Posted by on Feb 8, 2013 in Uncategorized | 2 comments


Ever go through life and think, I should of made a left at Albuquerque like twenty years ago? No? Not surprising.

For the last, well, twenty-five years, I often thought that. At forty-something years old, I’d begun to think I’d never leave Albuquerque. I wanted to, had always planned to leave. Yet, some how, life conspired to keep me there. In my early twenties, my best friend moved to Washington D.C. I had every intention of following her as soon as I finished school. Then, my mother got cancer and died four months later. Somehow, I ended up stuck in the city where all my childhood demons dangerously lurked in every shadow and around every corner. Every time I considered getting the hell out, life rooted me even further. First with a disastrous first marriage, second with a house I hated thanks to said loser ex-husband. The only good thing Albuquerque gifted me was my second husband. He was the third reason, and best reason to stay. For eighteen years, we did stay, though we often dreamed of leaving.

Five months ago, my husband and his job parted ways. We’d hoped he’d quickly find another IT position, but the Albuquerque job market refused. Time ticked away, taking our saving with it. To say we were desperate would be an understatement. My husband is the moneymaker in our house. I’m a graphic designer by trade. But like all skills, if you don’t practice them, you lose them. Writing has been my sole focus in the past years to the exclusion of all else. I don’t regret that because I wrote a book! And I plan to write many more.

Just when you think nothing will change, everything changes!

Four weeks ago, a position my husband had refused in San Antonio came around for a second time. The first time, we didn’t think we could pull it off. The evil house I’d been cursed with was in no position to be sold. Its only saving grace was it was two years from being paid off. We honestly didn’t think a move would be possible given the home’s state of disrepair—we’d planned a complete rehab once we paid it off. Certainly, no one would give us a red cent for this craptacular pit we called home.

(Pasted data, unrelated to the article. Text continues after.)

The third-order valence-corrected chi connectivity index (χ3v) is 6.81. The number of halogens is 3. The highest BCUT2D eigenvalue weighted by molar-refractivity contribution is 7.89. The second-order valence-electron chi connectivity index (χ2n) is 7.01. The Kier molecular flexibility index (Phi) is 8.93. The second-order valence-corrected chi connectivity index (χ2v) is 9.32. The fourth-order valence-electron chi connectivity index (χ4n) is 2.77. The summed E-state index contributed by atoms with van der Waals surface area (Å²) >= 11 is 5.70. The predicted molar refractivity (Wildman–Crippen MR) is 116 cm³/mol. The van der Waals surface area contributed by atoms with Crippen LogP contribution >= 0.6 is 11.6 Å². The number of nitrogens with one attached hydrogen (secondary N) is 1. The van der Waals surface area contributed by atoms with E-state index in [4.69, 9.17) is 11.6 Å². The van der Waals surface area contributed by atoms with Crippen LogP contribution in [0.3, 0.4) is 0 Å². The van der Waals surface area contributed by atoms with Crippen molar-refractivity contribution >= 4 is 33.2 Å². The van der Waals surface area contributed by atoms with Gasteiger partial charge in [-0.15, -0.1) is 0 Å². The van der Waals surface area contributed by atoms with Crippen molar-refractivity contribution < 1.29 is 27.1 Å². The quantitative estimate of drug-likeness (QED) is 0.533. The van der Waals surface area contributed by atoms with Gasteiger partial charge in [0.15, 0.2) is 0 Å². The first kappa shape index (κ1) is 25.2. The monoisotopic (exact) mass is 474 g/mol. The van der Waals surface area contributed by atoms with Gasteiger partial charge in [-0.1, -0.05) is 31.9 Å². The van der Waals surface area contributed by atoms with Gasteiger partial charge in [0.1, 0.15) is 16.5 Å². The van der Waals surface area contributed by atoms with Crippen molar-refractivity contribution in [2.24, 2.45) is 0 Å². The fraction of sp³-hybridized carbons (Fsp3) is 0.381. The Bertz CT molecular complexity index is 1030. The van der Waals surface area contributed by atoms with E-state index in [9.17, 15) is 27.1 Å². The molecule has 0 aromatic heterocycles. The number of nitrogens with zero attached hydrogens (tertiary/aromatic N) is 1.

leapoffaith1There are times in life when you have to take a leap of faith. The older you get, the harder such leaps seem. Let’s face it, they’re scary, full of uncertainty, and fraught with danger. But, on the other side, leaps are exciting,  full of promise, and new adventures.

If you choose to change nothing, then nothing ever changes.

Taking a very deep breath, my husband and I took the leap. Once we did, everything fell into place. The pit of despair sold in less than twenty-four hours for cash. Yes, we took a loss, but it was one we were willing to live with. Then, the work began. I stayed behind for a week and packed up the house I’d lived in for over twenty years, while my husband went to San Antonio, WecomeSAand started his new job. Once the house was packed, I wasn’t sad. In fact, when I drove away for the final time, I didn’t cry. Instead, I smiled from ear to ear, knowing this leap would land us on solid ground. A chance to start over.

Today, I sit in my new home, happy for my new beginning. My husband enjoys his new job so far. I feel
sure that will continue. Funny how everyone thought the world would end in December. But for us, a new world presented itself. Though my home is still in a mess, with boxes of furniture to assemble, and a new couch that won’t arrive or another five weeks, I am content.

So I say to you, don’t be afraid to leap because you might just be a jump away from happiness.